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I have realized what I thought was a classic zero cross detector circuit using an H11AA1 chip: https://www.digikey.com/product-detail/en/on-semiconductor/H11AA1SR2M/H11AA1SR2MCT-ND/2094174

My circuit is the following:

Circuit schematic

Note, I am using a H11AA1SR2MCT chip in my physical circuit (linked above) which should give me all zero-crossings.

I am now probing with an oscilloscope; I did not attach this circuit directly to 110VAC, I am using a toroidal transformer that gives a ~42V peak to peak isolated output. In the following image, the yellow trace is the transformer output, the green one is the signal at "PAD3" in the above circuit referenced to the local GND. I am using a 3.3V power supply.

enter image description here

I was planning to use that signal to generate an interrupt on a microcontroller very close to zero crossing, but so far it's simply unusable, voltage only goes down to 2.1V instead of zero and the timing characteristics are very far from the actual zero-crossing, even if they stay in sync with the wave. Is there an obvious mistake I am not seeing? Thank you

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  • \$\begingroup\$ Think in terms of current in the diode. As you have scaled down the input voltage, you have also scaled down the input current thanks to the values of R9, R10. You can modify these, but remember to undo the change before revertnig to mains voltage! \$\endgroup\$
    – user16324
    May 17, 2020 at 14:01
  • \$\begingroup\$ Why not use the SFH 6206? See here on EESE for an answer suggesting it. (My initial thought was to just apply the MOC3063, which has zero-cross built in. But the SFH 6206 seems better suited.) \$\endgroup\$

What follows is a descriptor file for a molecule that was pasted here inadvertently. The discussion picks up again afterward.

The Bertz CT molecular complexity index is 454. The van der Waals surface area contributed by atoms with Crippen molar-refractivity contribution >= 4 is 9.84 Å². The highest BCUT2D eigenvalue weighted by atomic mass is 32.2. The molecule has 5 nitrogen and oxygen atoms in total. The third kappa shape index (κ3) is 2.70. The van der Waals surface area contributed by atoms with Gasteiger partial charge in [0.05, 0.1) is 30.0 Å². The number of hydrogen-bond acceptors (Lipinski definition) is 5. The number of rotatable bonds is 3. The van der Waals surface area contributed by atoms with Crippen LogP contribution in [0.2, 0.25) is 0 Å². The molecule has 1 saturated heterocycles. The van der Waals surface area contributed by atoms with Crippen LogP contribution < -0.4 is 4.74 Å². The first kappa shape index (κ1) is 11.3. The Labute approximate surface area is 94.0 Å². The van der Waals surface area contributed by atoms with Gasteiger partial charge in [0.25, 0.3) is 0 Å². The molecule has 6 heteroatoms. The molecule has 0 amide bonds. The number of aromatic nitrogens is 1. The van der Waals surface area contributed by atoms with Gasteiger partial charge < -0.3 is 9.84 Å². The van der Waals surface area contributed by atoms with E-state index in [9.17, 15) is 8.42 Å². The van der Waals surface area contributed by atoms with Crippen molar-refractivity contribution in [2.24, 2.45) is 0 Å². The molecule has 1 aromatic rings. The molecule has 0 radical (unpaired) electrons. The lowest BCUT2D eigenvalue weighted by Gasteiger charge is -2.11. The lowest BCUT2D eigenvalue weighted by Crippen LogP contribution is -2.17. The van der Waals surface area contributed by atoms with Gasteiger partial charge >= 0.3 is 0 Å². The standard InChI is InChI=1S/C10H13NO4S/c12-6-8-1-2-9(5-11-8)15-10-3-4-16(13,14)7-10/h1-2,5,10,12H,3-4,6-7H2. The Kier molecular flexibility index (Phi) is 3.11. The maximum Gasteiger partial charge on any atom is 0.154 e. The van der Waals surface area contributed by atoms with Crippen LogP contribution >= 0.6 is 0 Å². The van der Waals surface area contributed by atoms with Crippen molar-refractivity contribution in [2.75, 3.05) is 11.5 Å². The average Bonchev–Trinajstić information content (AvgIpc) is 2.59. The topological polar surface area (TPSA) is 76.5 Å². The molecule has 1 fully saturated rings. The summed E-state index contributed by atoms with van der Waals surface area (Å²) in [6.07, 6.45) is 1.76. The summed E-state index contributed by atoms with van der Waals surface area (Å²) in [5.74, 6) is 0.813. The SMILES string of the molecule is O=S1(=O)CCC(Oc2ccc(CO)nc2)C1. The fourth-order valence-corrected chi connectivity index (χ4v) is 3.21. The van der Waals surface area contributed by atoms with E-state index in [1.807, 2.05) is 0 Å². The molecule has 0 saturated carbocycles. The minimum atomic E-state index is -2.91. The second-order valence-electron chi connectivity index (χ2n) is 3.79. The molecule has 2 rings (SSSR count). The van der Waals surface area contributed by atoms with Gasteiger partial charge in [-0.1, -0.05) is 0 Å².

– jonk
    May 17, 2020 at 17:46
  • \$\begingroup\$ Why would the SFH6206 (that I am sure is a fine chip) have any advantage over the H11A1? \$\endgroup\$ May 18, 2020 at 0:38

3 Answers 3

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Either increase R3 or decrease R9/R10, that optocoupler only has a current transfer ratio of 20%,

42V / 94K = 447uA

447uA * 0.2 = 89.3uA

10K * 89.3uA = 0.893V, so everything lines up perfectly,

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  • \$\begingroup\$ Wait... increase R3? I need to think why that would work (I understand why decreasing R9/R10 could help) \$\endgroup\$ May 17, 2020 at 9:52
  • \$\begingroup\$ To make the output signal swing closer to ground you either need to let more current flow through led's, or make that current cause a larger voltage drop on R3, decreasing R9/10 increase the LED current, reducing them both to about 15K would cause it to swing to ground, or increasing R3 to about 33K would cause it to swing to ground. \$\endgroup\$
    – Reroute
    May 17, 2020 at 10:08
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  • You have no reverse polarity protection on the LED. It is likely to fail. Generally it's a bad idea to apply more than 5 V in reverse across an LED.
  • With almost 100 kΩ of current limiting on the LED current you are getting 42 / 100k = 0.42 mA RMS through the LED. This is a bit mean and the LED is barely lighting.
  • According to the datasheet the CTR (current transfer ratio) is 50% under specified conditions. You need to take that into consideration in designing the transistor side of the isolator. As it stands the pull-down isn't strong enough.